He’s ethical but has bad taste….
In a previous issue of IME (January-March 2001), I supported the right of physicians to advertise. That discussion came to mind last August when I decided to consult a dermatologist for a painful rash. On calling up a colleague from my old place of work, I discovered that he, too, had retired. He gave a glowing recommendation for his son, also a dermatologist, saying “I am not saying so because he is my son …” On calling the office for an appointment, a recorded voice greeted me with “Welcome to the world-renowned Dr X’s office …”
The office was located in a shopping mall. The street door opened into a large posh waiting room with a glass fronted office area at the back. The walls of the office were plastered with Dr X’s qualifications: one of only a handful of triple boarded physicians in the country; studied laser surgery at Harvard University Medical School; board certified by the American Board of Laser Surgery, American Board of Dermatology, American Board of Cosmetic Surgery, Fellow of International Society of Cosmetic Laser Surgery, etc. One wall was plastered with ‘before’ and ‘after’ photographs of various cosmetic procedures: thighs, facelifts, tummy tucks, and so on. There was a photocopy of an article about his clinic and its patients from Newsweek magazine along with photographs of Dr X performing various cosmetic procedures live on the major network TVs. A prominent sign welcomed you saying, “For your waiting pleasure, we offer complimentary deluxe treats: Coffee, Hot Chocolate, Cappuccino, Café Latte…”
Next to the receptionist hung a jingle:
Don’t be depressed
If you have no breasts
Because Dr X. …
Is better than the rest
In before breakfast
Out before lunch
Back to work in 3 days
Before anybody has a hunch
Dismayed at the blatant self promotion, my wife fiercely whispered: “Let’s get out of here.” But just then the nurse called out my name. She escorted me to the exam room, checked my blood pressure and pulse, and verified details of the history I had provided on a questionnaire I had to fill in when registering. Soon the “world famous doctor”, short, balding, swarthy, accompanied by two young attractive females, walked into the room. One of the young ladies carried a recorder that captured everything uttered in the room. Another was writing down all that was being said. Doctor X went over the history and carried out a thorough physical examination. He then advised me that my particular ailment was new to him and that he would need to read more before he could advise me. I set up a follow-up appointment with his receptionist.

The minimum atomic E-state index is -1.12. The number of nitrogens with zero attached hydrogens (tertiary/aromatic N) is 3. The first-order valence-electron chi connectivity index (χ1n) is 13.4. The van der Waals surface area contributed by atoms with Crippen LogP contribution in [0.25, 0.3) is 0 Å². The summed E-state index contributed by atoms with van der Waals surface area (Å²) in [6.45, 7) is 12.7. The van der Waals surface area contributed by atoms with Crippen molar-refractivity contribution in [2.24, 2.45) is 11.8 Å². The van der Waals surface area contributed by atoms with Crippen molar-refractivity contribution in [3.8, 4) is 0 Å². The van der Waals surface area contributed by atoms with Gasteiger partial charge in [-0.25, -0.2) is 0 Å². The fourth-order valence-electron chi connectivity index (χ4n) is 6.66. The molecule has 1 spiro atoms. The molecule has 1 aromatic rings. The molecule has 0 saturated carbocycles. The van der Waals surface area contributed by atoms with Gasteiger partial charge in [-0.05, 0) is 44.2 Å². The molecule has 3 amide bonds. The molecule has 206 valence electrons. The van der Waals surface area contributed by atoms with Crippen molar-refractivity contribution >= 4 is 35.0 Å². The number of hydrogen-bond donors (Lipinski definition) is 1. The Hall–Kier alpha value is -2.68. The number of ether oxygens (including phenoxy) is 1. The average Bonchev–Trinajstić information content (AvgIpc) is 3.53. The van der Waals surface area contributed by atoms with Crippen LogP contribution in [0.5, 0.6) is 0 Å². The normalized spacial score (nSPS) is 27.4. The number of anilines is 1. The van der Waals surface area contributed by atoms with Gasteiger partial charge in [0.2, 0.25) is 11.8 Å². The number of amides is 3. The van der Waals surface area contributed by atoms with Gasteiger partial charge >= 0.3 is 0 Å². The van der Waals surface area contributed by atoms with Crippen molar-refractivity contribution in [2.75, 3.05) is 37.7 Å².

My wife fumed in the car on the way back predicting that I would regret the visit to this show-biz doctor.
At about 7:30 the next morning, the phone rang. To my surprise it was Dr X. He had researched the skin manifestations of my illness and advised a confirmatory biopsy. He promised to have the articles for me at my next visit. Subsequently he did the biopsy which indeed confirmed the diagnosis. He mentioned a medication that could be of help but was up-front telling me that he was unfamiliar with it and that I should check it out with another specialist.
This encounter raises interesting questions about professional ethics and advertising by physicians. Professional ethics demand that a physician should only perform what he has been trained to do; he should explain the pros and cons of the procedure; he should not amplify his abilities by false testimonies; he should be working primarily for the patient’s benefit. Advertising too needs to be ethical. If the advertisement makes false claims then it is not only unethical but also actionable.
As a dermatologist, Dr X was ethical and professional. He readily admitted his unfamiliarity with my particular problem, he promptly and meticulously got to the bottom of it and after establishing the diagnosis, appropriately advised me to consult a more knowledgeable physician. As his office setup indicated, Dr X’s main professional activity was an invasive, somewhat riskier form of cosmetic enhancement. Assuming that all the claims about enlarging breasts, flattening tummies and removing wrinkles were accurate, then he was not being unethical.
Advertising or self-promotion is fairly common among doctors. Many doctors hang large name plates with various degrees outside their offices and most have their board certifications on the walls of their consulting rooms. Many readers of IME may have encountered their seniors dropping names of their famous patients during casual conversation, ‘pushing’ the medical books they have authored on hapless medical students, and so on. Hospitals routinely advertise the wondrous qualities of the staff of their various “Centres for ….” Perhaps Dr X’s self-promotion crossed the boundaries of good taste. But good taste is very subjective and impossible to legislate. What may seem garish to one is perfectly acceptable to another. If cosmetic industry giants like Max Factor can promote their wares with little regard to taste, why shouldn’t Dr X do so?